By David Bates

Earlier this month I had the pleasure of speaking at the Council of Small Business Australia’s (COSBOA) National Small Business Summit in Brisbane. I had been invited to take part in a panel discussion about independent contractors and the various difficulties they face as a result of Australia's complex – and sometimes conflicting – state and federal employment laws.

While my presentation certainly focussed on that topic, I felt compelled to also comment on the presentation delivered in the preceding session by the Fair Work Ombudsman (FWO), Natalie James.

Ms James - always a passionate and clearly well-informed speaker – had reaffirmed her agency’s commitment to providing reliable advice to employers. While I agreed with much of Ms James' presentation (especially her acknowledgement that Australia 'probably' has the world’s most complicated employment laws), I took issue with a number of the more optimistic assertions put forward by Ms James.

I've since been contacted by quite a few attendees who, while expressing their support for my comments, appear to have misunderstood where I – and the organisation I lead – stand on a number of key IR issues.

So, I'd like to take a few minutes just to set the record straight.

1. Firstly, I'm not 'anti-FWO'. However, the FWO is a taxpayer-funded Commonwealth agency that can - and should - accept and respond to fair criticism from those who drive the Australian economy: small business owners. 

And for the avoidance of any remaining doubt, I think the agency generally tries very hard to fulfil its extremely difficult remit.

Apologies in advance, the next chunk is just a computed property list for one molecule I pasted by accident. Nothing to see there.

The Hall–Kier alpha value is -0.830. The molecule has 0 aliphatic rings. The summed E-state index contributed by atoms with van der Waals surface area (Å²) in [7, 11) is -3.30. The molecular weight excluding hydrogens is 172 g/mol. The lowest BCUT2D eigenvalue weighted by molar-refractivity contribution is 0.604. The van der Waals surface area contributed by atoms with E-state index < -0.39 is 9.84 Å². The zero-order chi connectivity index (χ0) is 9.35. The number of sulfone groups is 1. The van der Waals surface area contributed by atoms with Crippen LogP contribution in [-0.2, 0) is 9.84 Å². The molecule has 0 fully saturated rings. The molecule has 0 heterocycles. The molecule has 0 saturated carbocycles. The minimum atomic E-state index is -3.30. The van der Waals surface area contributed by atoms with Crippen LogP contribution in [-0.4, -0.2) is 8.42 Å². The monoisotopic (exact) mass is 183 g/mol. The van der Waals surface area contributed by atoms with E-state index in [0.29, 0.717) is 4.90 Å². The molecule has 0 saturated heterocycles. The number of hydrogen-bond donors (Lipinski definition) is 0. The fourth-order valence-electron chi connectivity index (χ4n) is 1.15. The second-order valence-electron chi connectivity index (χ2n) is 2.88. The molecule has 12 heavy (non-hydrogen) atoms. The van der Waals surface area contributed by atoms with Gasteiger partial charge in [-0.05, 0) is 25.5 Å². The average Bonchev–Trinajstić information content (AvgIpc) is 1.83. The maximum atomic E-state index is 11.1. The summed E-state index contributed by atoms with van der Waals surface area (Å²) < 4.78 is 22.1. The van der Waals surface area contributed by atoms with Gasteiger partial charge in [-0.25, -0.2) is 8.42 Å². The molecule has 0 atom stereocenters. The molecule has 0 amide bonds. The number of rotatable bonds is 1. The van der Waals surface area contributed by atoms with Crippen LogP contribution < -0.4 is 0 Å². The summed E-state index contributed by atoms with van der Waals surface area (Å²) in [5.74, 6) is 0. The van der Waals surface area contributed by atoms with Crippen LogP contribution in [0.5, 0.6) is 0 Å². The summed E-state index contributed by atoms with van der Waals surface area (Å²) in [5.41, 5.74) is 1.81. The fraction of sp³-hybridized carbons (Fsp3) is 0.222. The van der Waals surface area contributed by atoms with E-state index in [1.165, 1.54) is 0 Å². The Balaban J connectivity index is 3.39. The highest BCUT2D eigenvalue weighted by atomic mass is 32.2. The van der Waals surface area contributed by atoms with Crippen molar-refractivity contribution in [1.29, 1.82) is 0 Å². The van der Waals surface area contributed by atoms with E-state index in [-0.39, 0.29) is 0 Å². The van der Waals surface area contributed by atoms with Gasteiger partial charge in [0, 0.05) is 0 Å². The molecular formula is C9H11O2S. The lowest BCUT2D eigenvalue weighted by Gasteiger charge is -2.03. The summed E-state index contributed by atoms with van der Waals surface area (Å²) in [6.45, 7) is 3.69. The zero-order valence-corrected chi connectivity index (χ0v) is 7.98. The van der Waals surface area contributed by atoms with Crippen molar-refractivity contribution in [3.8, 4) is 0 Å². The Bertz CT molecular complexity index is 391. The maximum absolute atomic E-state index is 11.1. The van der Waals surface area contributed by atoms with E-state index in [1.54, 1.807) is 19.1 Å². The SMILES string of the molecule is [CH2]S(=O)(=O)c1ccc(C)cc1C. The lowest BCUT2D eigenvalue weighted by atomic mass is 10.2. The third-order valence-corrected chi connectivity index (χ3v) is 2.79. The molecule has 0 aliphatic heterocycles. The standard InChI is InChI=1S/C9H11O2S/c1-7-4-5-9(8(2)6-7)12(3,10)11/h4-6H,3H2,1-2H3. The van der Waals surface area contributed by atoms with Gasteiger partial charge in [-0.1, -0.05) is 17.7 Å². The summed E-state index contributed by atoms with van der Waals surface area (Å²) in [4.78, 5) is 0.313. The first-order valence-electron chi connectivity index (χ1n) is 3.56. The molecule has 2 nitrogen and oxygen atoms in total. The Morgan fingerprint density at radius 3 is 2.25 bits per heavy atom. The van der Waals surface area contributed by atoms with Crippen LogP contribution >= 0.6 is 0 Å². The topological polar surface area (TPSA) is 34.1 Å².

Indeed, I'm more than happy to acknowledge those recent initiatives which have been aimed specifically at helping SMEs comply with 'probably' the world’s most hopelessly complex employment laws.

But in my view – and the view of many hundreds of employers I meet each year – it could still do much better, and I'll accordingly continue to call it like I see it.

2. I'm not anti-Union. But I sure am anti-corruption, and the damming findings of the Royal Commission into Trade Union Governance and Corruption prove beyond any and all doubt that Australia's unions have a serious, systemic problem with corruption.

To be clear, I'm also ‘pro-rule-of-law’. So, I frankly find it astounding that Commonwealth agencies (such as the FWO) continue to invite discredited unions like the CMFEU to the table when they embark on ‘stakeholder consultation’.

You don’t have to be a genius to appreciate the breathtaking irony of a tax-payer funded agency responsible for upholding employment laws spending any of its time receiving ‘feedback’ from a union which appears committed to breaking as many of those laws as possible.

3. I'm not a 'right winger'

In fact, I started out as a recruiter for a large blue collar Union, but gave it away when I realised most members voted Liberal (they were aspirational) and many other union officials were just in it for themselves (they were also aspirational!)

I believe in fairness, equal opportunity, hard work, reward and the rule of law. That sounds fairly centrist if you ask me.

5. I do have hope

Like every other small business owner in Australia, I occasionally have days when all the government interference, the endless red tape, and the taxes I pay make me question whether running a business is really worth it.

But when all is said and done, I take great pride in being a small business owner and I’m determined to see it through. I just wish our federal government gave small businesses the respect, trust and support they deserve. Lip service and platitudes just don’t cut it in the real world. Actions speak louder than words.